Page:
Sunday, July 15, 2007

Earliest primate ancestor had surprisingly tiny brain

From New Scientist
The earliest ancestors of old-world monkeys, apes and humans had surprisingly small brains, a new study shows. …

This implies that higher primates, or anthropoids, must have still had small brains when Aegyptopithecus lived, about 29 million years ago — which is after old-world anthropoids diverged from their new-world cousins.

The large brains of modern monkeys and apes in the two regions must therefore have evolved independently sometime after that, says Simons.
That seems fairly significant. Why did brains in two different regions of the world both grow so large? Is it something about how monkeys lived that led to a need for larger brains?
The new skull hints at several … features of Aegyptopithecus' lifestyle. The relatively small eyes suggest it was active during the daytime (diurnal), and the well developed visual region of its brain indicates it had acute vision.

The new skull, that of a female, is also smaller and has more delicate canine teeth than an earlier, male skull fragment from the same species - indicating that males were much larger and fiercer than females. Such size disparities only arise in primates that live in groups, where evolution favours larger males who can better compete for mates and defend the group against threats.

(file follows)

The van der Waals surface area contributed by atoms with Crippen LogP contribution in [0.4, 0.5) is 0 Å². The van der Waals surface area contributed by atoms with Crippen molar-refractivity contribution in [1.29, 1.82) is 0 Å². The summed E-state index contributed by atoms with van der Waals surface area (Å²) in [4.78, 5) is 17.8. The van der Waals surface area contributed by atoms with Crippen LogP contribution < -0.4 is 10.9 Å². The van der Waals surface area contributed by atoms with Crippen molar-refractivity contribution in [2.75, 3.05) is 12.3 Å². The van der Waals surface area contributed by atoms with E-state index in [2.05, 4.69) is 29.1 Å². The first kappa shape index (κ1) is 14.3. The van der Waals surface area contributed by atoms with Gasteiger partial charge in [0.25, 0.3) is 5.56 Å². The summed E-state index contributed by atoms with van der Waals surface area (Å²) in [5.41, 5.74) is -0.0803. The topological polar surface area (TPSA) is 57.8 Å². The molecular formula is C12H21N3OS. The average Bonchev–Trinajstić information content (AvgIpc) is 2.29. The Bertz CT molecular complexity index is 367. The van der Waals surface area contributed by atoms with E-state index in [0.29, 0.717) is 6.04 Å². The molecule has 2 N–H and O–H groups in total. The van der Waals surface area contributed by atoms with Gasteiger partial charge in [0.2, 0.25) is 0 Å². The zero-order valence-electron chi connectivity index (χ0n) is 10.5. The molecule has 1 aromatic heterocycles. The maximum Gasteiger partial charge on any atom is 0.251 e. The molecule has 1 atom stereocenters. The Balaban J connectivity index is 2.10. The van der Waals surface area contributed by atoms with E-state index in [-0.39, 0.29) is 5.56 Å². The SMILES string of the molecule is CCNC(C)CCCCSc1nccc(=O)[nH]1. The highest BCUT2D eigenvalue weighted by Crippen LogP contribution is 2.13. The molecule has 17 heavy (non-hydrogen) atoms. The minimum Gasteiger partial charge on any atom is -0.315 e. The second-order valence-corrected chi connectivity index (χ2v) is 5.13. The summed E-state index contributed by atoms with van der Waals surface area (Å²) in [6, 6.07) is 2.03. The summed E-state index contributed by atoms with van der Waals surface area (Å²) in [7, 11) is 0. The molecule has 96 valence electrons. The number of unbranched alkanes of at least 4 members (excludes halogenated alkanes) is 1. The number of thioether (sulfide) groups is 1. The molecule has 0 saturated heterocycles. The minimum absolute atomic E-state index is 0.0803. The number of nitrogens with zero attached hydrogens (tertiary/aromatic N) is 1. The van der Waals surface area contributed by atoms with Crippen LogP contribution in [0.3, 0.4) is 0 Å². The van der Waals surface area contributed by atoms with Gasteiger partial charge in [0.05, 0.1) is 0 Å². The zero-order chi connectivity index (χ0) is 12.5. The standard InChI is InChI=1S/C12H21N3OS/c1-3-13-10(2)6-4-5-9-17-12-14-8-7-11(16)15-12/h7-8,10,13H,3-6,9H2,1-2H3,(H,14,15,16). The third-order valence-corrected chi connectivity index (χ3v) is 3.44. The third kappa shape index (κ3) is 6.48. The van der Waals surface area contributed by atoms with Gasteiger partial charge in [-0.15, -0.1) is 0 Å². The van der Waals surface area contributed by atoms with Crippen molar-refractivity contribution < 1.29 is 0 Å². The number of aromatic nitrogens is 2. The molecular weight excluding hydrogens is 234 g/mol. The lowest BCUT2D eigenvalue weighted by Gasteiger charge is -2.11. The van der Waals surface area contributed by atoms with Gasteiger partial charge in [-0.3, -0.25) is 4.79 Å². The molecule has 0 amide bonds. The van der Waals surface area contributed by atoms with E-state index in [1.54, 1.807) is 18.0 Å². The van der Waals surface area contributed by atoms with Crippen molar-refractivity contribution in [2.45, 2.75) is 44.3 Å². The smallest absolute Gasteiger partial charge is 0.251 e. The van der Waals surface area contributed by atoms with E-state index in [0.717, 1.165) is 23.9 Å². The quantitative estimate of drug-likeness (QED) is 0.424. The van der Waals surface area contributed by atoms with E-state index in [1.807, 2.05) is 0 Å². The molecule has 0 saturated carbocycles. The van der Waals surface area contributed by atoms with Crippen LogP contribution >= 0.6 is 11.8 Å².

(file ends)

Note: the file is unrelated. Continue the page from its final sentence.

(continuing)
All three of these characteristics, however — diurnality, acute vision, and group living — have often been advanced as reasons why primates evolved their large brains. However, Aegyptopithecus, which has all three while still having a tiny brain, argues against these theories, says Simons.
I don't see why Aegyptopithecus's small brain argues against these theories. It suggests that living that sort of lifestyle was possible without large brains. But the parallel evolution of large brains in separate parts of the world also suggests that diurnality, acute vision, and group living encourage the development of large brains.

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